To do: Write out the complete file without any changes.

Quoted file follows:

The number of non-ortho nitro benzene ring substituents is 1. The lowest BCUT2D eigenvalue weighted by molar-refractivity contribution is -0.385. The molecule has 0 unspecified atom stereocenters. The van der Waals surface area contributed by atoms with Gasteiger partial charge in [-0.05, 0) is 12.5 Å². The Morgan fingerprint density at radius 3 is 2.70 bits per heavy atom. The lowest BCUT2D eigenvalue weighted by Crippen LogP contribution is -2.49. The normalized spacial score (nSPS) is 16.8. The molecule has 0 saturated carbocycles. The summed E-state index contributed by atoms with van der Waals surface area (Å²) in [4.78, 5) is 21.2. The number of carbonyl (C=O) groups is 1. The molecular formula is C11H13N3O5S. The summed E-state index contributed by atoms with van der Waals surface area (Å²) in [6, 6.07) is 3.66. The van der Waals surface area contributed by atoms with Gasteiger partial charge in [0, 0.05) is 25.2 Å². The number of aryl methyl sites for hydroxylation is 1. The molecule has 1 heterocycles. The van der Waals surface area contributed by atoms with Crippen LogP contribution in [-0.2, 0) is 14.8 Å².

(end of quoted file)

The number of non-ortho nitro benzene ring substituents is 1. The lowest BCUT2D eigenvalue weighted by molar-refractivity contribution is -0.385. The molecule has 0 unspecified atom stereocenters. The van der Waals surface area contributed by atoms with Gasteiger partial charge in [-0.05, 0) is 12.5 Å². The Morgan fingerprint density at radius 3 is 2.70 bits per heavy atom. The lowest BCUT2D eigenvalue weighted by Crippen LogP contribution is -2.49. The normalized spacial score (nSPS) is 16.8. The molecule has 0 saturated carbocycles. The summed E-state index contributed by atoms with van der Waals surface area (Å²) in [4.78, 5) is 21.2. The number of carbonyl (C=O) groups is 1. The molecular formula is C11H13N3O5S. The summed E-state index contributed by atoms with van der Waals surface area (Å²) in [6, 6.07) is 3.66. The van der Waals surface area contributed by atoms with Gasteiger partial charge in [0, 0.05) is 25.2 Å². The number of aryl methyl sites for hydroxylation is 1. The molecule has 1 heterocycles. The van der Waals surface area contributed by atoms with Crippen LogP contribution in [-0.2, 0) is 14.8 Å².